Early blockchain player looks to expand platform

A group of developers who came up with a blockchain protocol known as Syscoin in 2014 are looking at expanding and further formalizing that initiative with the creation of Blockchain Foundry, Inc.

The emerging blockchain-technology development company, which has ties to Toronto, sees potential for building on the Syscoin protocol that provides business and individuals the ability to trade goods, assets, digital certificates and data securely, said president and CEO Dan Wasyluk. One of the main goals of the company is to provide end users with the benefits of blockchain technology without having to understand or know that blockchain technology is powering their experience.

Blockchain Foundry’s initial commercial product, Blockmarket, is a web-based e-commerce platform which will allow online retailers, entrepreneurs and individual sellers to create and access individual marketplaces hosted entirely on the Syscoin network. “We chose the marketplace demographic because we already knew there was a proven use case out there for it,” said Wasyluk.

In a lot of existing marketplace platforms, such as eBay or Shopify, the merchant is giving up a significant percentage of their sales to facilitate the transaction, he said. “We thought that area was ripe to disrupt.” There are also fewer regulatory barriers, Wasyluk added. “Being a bootstrap company, we don’t have the financial runway to deal with those as the moment.” Syscoin was initially crowd funded in its early days, and Blockchain Foundry is looking to do a round of seed funding in the near future.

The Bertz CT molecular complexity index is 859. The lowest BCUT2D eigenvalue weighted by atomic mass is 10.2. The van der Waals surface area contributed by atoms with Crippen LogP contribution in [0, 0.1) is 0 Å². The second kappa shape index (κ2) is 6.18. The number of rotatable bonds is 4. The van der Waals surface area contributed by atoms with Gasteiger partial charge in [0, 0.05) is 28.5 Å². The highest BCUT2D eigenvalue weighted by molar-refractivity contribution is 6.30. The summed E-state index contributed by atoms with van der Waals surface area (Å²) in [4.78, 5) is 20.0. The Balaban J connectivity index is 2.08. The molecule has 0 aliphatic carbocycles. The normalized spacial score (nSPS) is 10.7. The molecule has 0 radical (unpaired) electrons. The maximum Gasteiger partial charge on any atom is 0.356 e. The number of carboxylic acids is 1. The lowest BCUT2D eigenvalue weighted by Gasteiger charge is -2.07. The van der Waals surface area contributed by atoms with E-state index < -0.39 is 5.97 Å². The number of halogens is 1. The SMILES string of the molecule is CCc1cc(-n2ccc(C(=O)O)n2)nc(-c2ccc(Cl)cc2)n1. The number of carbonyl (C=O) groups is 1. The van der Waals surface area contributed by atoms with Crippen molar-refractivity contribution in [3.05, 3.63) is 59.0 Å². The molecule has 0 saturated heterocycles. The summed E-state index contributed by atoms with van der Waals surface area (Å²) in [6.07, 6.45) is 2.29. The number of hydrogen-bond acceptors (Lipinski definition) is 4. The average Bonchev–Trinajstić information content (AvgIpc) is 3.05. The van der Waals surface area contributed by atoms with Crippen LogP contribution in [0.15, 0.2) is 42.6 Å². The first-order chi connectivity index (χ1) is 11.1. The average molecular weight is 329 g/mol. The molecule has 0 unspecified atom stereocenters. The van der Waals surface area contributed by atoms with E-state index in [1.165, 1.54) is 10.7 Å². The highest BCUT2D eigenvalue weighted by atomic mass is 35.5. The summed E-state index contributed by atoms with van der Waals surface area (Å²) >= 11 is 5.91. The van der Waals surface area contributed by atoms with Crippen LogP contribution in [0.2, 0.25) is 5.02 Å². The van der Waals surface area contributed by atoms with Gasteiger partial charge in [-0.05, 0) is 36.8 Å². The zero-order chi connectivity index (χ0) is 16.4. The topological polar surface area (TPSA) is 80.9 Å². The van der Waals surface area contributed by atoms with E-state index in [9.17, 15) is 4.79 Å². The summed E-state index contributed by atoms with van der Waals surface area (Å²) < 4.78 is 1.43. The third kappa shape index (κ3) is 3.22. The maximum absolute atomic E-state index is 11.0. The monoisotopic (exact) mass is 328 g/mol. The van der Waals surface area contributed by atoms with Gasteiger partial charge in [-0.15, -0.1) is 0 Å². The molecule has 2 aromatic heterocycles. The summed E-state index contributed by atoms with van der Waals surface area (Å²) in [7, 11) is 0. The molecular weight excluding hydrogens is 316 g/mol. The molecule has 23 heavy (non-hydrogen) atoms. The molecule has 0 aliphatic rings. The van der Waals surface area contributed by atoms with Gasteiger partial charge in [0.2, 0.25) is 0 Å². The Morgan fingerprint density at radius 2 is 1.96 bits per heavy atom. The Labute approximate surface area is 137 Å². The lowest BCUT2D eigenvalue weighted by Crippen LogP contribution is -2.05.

Syscoin has already partnered with Microsoft as a member of Microsoft Azure’s blockchain-as-a-Service, and Blockmarket is currently undergoing Microsoft certification with the goal to have it available on the Azure Marketplace before the end of the year.

A lot of companies doing a lot of things with blockchain, said IDC Canada associate Robert Smythe, but the challenge is getting the technology into state that it’s stable, usable, and understood without a computer sciences degree.

Blockchain Foundry would appear to be off to a good start, he said, in that it has chosen to the Microsoft Azure platform, which is both easy to use and affordable. “Using Microsoft Azure is a smart move as it will keep their costs down.” In addition, Toronto is a good spot to work out of because it has a large blockchain and crypto-currency community. “There’s a good knowledge base developing in Toronto.”

However, there are now close to 200 cryptocurrencies, said Smythe. “The majority are pump and dump. Syscoin has a market cap of $5 million vs. $9 billion for Bitcoin,” he said. “It is no wonder they are building interfaces with bitcoin into the Blockmarket product.” The question is who will come aboard and use it.

Smyth said it would appear that Blockchain Foundry and its Blockmarket product have been set up to monetize Syscoin. “It is smart to incorporate cryptocurrencies into a marketplace but this then places them in the sight of Amazon and Stripe,” he said. “These multibillion companies could wipe out Blockmarket in a second if they concluded it could be a potential future competitor.”

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Gary Hilson
Gary Hilson
Gary Hilson is a Toronto-based freelance writer who has written thousands of words for print and pixel in publications across North America. His areas of interest and expertise include software, enterprise and networking technology, memory systems, green energy, sustainable transportation, and research and education. His articles have been published by EE Times, SolarEnergy.Net, Network Computing, InformationWeek, Computing Canada, Computer Dealer News, Toronto Business Times and the Ottawa Citizen, among others.

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